Scientists still aren’t sure why the 1918 flu was so deadly, or how well they could handle the same strain of flu if were to appear today.

In 1918, “health insurance” was really disability insurance. It existed mainly to protect workers against the loss of the ability to work, not to pay medical bills. But life insurance was already common, and life insurance claims poured in soon after the pandemic started.

The 1918 flu was harder on working-age adults who were likely to carry life insurance than it was on children or older people, and that made it especially hard on life insurers.

National Underwriter ran stories about life insurers struggling to keep enough of their own employees healthy to pay the policyholders’ death claims. But life insurers did come up with the cash to pay their claims.

The pandemic has shaped how physicians and insurers see contagious disease risk ever since. Even today, reinsurers still talk about a “pandemic similar to the Spanish flu pandemic” as an example of the kind of health catastrophe that a life insurer or health insurer must be prepared to handle.

Every insurer has their “model” catastrophe – usually based on something that has happened historically, but adjusting aspects to current society.

In 2013, Boston-based AIR Worldwide, a risk analysis firm, estimated that an equivalent pandemic that occurred today might cost U.S. life insurers about $15 billion to $28 billion.

A third reason is to recognize the importance of insurance, and the strength insurers applied to paying their 1918 Spanish flu claims.

Too often, people with jobs in the insurance industry seem to feel as if they must apologize for being in insurance, and not in an exciting field, like investment banking or filmmaking.

Paying a death claim to the beneficiary of someone who has died in flu pandemic is not boring.

Yeah, it’s not boring… but it’s not happy, either.

When I talked with my actuarial students at UConn, they often mentioned how morbid doing Life Contingencies was. Then I pointed out that often there was nothing happy in insurance – the whole point is to provide $$ when there’s a disaster.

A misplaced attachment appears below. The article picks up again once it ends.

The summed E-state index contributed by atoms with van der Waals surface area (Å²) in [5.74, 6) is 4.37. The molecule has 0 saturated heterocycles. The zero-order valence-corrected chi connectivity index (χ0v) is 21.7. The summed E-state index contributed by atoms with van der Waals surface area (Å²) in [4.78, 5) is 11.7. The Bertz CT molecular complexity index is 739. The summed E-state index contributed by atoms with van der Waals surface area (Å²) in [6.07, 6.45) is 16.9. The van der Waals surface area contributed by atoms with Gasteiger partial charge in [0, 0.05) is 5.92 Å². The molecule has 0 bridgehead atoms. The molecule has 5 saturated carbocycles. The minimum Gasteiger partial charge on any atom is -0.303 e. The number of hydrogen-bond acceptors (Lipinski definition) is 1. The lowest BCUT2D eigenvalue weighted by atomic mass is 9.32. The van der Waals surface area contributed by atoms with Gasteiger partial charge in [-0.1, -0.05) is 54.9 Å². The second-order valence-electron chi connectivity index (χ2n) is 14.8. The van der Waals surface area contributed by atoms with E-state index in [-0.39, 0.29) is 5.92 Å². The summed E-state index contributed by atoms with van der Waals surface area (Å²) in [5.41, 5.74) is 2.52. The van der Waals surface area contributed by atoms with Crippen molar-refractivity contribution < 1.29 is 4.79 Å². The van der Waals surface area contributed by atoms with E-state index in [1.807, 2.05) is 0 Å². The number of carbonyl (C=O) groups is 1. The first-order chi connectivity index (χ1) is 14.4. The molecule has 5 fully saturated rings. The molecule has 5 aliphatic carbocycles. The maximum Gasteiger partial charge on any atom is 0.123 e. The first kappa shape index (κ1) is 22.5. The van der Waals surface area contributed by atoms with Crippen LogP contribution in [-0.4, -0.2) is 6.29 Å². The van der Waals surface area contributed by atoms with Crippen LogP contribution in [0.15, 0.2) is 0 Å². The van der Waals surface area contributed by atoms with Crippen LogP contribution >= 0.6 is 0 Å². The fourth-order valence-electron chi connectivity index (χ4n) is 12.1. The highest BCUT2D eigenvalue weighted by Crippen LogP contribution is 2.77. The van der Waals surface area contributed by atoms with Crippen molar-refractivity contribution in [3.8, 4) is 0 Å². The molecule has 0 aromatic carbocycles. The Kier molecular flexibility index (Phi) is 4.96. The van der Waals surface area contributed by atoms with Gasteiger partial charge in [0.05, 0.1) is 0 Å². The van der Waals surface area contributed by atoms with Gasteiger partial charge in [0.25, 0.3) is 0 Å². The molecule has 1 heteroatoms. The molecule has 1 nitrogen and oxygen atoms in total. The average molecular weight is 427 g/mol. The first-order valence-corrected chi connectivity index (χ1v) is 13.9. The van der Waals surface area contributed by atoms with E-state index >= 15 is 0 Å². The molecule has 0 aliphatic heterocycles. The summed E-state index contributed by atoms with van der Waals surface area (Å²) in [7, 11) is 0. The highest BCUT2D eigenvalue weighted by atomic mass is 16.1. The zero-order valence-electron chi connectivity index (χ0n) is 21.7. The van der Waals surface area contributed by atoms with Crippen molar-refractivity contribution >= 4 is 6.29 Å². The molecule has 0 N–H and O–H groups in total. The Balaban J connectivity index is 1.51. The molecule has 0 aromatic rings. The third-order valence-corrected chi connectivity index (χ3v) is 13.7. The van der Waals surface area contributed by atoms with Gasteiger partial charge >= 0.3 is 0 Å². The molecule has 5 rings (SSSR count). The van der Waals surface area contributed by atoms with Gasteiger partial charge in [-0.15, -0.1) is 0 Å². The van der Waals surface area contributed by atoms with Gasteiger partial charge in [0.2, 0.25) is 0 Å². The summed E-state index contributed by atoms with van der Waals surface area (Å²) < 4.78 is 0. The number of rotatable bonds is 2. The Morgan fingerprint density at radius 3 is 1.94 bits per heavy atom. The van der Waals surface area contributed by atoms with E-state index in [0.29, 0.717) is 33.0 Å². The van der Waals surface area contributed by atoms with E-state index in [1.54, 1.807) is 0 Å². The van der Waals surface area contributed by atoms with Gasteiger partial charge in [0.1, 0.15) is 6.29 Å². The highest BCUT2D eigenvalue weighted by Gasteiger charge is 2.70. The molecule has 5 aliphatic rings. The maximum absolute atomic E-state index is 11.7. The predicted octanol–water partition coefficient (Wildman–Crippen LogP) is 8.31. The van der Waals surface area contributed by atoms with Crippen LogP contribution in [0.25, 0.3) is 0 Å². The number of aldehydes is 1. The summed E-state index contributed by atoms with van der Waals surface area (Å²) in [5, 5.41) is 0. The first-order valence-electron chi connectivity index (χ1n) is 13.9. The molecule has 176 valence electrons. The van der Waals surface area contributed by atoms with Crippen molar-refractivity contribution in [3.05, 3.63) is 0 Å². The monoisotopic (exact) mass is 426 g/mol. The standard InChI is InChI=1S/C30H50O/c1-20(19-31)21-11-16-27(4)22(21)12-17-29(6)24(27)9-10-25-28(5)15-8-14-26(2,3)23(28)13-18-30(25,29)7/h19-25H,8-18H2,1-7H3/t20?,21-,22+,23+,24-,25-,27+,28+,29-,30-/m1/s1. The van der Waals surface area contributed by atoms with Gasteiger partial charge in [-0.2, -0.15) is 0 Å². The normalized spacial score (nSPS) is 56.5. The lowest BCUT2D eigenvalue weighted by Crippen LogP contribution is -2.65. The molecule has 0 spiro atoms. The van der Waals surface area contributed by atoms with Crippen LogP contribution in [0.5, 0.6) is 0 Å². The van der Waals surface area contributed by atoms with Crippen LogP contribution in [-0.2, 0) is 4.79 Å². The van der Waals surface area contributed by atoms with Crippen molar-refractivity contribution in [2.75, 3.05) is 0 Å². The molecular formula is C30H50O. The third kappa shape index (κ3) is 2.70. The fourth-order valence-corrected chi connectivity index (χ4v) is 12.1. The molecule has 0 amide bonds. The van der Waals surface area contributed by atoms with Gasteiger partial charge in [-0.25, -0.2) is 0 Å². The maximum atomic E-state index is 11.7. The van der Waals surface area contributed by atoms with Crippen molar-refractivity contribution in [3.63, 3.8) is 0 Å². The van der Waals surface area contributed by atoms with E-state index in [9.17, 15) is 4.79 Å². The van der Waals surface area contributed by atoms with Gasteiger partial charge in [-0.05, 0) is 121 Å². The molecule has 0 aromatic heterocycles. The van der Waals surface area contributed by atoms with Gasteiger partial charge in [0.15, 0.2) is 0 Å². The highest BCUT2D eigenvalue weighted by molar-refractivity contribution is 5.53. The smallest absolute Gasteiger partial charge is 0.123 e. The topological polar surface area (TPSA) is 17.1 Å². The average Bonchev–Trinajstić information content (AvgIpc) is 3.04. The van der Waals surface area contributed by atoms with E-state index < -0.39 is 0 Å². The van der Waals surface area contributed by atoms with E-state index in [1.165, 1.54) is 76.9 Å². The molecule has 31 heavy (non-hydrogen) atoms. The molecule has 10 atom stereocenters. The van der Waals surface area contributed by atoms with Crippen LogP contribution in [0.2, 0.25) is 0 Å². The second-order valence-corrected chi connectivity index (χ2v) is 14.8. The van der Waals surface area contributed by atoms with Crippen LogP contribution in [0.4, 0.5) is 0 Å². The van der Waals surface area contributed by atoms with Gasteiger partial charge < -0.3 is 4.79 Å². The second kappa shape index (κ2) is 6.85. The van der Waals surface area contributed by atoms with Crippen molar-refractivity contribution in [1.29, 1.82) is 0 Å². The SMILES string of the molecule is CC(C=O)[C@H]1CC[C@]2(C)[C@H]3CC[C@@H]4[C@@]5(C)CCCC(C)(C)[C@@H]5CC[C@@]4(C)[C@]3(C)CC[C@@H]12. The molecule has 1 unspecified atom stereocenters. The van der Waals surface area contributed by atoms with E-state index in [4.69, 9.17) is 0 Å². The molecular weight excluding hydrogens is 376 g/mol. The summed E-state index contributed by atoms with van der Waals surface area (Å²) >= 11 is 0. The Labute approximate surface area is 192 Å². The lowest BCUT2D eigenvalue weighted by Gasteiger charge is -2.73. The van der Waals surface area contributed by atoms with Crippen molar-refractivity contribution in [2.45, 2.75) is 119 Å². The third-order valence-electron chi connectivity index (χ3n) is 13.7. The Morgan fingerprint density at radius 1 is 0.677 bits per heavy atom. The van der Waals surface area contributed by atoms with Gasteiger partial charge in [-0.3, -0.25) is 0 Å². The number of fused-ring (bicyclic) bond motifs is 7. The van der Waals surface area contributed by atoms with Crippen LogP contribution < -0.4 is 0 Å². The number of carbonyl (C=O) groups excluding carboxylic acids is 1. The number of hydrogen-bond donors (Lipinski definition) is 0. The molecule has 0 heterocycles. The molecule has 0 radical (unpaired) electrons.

The one exception is pensions, and… well………. nuff said.


This one is going to be quick. To be sure, the ads don’t change much week to week. Buy War Savings Stamps! Learn to love the vegetarian meal you should be eating! Kick the Kaiser’s Ass!

There is no subtlety whatsoever.

For example, the following ad filled up almost an entire page — I had to zoom out to capture it.

Here’s an ugly little piece:

So, I live in a neighborhood called Juengstville, named after the Juengst family who built it. They were obviously American citizens at this point, and therefore not German aliens (and yes, they were from Germany), but sometimes one wonders….

So that was for a George Zimmerman, and iirc, Zimmerman tends to be a German name. There were lots of people in my area of New York with German names, being casualties in WWI. I think that interesting.


Here’s an ad:

I was taken aback with “make the world safe for democracy”, but that was just my historical ignorance (or more likely, forgetfulness) – that was a key phrase in Woodrow Wilson’s request for a declaration of war.


Here’s a couple things.

Do your part by conserving:

Evidently, gas is not a problem:

So, U.S. gas productions was about 7 million gallons per day. What is it now?

Around 9.5 million… barrels per day. Now, I tried to pin down exactly what they mean by a barrel (because a barrel of oil is 42 gallons, but that ends up with 20 gallons of gas plus gallons of other stuff), but I don’t care — it’s either 20 gallons or 42 gallons, and either way, it’s a lot more than 7 million gallons per day. Elsewhere, I think it’s 42 gallons.

But then, the U.S. uses about 9.33 million barrels per day.

Huh. Well, that’s different. I guess that’s we don’t hear too much about “energy independence” anymore. We’re already there. Also, it seems consumption has dipped recently.


So I went looking for suspicious deaths — it’s still early for Spanish flu, but it’s never too early to look.

There’s this:

Two young men dead? Of course, they could have died in the war, from an accident, from boozing it up, suicide, all sorts of things — they didn’t mention at all how they died. Hmmm.


The time the marching band’s instruments froze when they were trying to celebrate Washington’s birthday:

Note, they didn’t mention how the alcohol was used.

That’s all for now!